According to an article in the WSJ , Melinda Beck states that many people are using omega-3 supplements to protect against various ailments, despite the fact that research on omega-3’s benefits is mixed. Recent research published in JAMA suggests that omega-3 fatty acids do not protect against heart attacks, strokes or deaths. Some medical associations, including the American Psychiatric Association, recommend regular consumption of fish rich in omega-3 for most people. Still, according to Paul Coates, director of the Office of Dietary Supplements, “There is no single answer here.” Coates adds, “Given that there is a potential for benefit, and the harm has not yet been fully explored, at reasonable levels of intake, it’s not a bad idea.”

ImageAccording to a study in the August issue of the Journal of Clinical Psychiatry “A cohort study of 84 adults from Sweden showed that those who had been infected with T gondii were seven times more likely to participate in nonfatal, self-directed violence compared with their counterparts who had not been infected.”  T gondii has always been known to be dangerous espically in pregnant women.  It is the causative agent in Toxoplamosis.  It is frequently contracted through eating undercooked meat or comin into contact with cat feces.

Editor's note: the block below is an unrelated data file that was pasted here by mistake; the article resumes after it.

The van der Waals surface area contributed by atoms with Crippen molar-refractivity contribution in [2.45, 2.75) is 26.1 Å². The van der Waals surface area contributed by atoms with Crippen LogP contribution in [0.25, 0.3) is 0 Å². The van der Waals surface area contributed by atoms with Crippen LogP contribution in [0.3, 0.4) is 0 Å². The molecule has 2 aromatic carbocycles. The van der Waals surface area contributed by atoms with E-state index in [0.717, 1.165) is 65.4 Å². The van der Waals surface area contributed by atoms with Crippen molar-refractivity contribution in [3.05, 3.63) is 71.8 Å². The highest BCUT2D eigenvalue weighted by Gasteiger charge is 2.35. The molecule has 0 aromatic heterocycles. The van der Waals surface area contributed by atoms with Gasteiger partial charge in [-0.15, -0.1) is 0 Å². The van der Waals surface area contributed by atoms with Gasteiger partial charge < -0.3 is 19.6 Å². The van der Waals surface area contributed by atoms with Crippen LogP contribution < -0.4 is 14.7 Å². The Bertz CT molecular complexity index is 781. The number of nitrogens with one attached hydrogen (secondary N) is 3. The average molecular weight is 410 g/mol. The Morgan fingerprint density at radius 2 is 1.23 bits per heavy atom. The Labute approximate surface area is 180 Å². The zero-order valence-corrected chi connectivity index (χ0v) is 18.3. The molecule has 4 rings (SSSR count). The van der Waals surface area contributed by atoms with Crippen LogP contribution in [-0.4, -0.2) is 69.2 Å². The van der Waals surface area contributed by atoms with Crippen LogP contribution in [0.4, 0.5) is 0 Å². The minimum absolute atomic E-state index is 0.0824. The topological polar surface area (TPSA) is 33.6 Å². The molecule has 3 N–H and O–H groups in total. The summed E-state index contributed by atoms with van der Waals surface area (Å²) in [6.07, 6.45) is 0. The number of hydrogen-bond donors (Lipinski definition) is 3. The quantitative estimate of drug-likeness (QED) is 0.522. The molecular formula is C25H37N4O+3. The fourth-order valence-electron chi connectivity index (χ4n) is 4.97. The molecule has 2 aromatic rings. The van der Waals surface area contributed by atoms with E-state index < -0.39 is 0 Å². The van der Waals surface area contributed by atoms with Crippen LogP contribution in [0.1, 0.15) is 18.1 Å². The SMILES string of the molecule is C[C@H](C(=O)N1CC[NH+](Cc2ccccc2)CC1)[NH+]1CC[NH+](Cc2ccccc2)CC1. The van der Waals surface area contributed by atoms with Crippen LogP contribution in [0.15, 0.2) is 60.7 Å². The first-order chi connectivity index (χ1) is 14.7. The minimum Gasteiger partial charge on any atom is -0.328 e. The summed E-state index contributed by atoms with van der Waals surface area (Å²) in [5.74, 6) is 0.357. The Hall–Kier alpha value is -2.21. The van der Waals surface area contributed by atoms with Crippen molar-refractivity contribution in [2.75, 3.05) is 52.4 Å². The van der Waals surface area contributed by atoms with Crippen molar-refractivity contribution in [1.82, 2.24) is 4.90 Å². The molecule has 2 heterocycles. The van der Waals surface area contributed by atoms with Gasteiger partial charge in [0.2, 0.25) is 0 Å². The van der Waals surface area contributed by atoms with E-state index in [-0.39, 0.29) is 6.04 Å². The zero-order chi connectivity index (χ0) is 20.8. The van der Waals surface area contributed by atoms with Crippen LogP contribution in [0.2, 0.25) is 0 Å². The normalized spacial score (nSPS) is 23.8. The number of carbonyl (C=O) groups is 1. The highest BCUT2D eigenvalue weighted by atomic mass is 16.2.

HealthDay (1/25, Preidt, http://tinyurl.com/minful-change) reported that a mindfulness meditation training program can trigger measurable changes in brain areas associated with awareness, empathy and sense of self within eight weeks according to a new study . Mindfulness  focuses on nonjudgmental awareness of one’s feelings, sensations and state of mind, which often results in greater peacefulness and relaxation, the researchers explained.  They used MRI to assess the brain structure of 16 volunteers two weeks before and after they took the eight-week Mindfulness-Based Stress Reduction program at the University of Massachusetts Center for Mindfulness.  The program included weekly meetings to practice mindfulness meditation and audio recordings for guided meditation practice.  The researchers also analyzed MRI scans of a control group of people who did not meditate for comparison.  The meditation group participants spent an average of 27 minutes a day doing mindfulness meditation exercises.  The MRI scans taken after the eight-week program revealed increased gray matter density in the hippocampus (important for learning and memory) and in structures associated with compassion and self-awareness.  The investigators also found that participant-reported reductions in stress were associated with decreased gray matter density in the amygdala, which plays a role in anxiety and stress.  None of these brain structure changes were seen in the control group.  The study will be published in the Jan. 30 issue of the journal Psychiatry Research: Neuroimaging.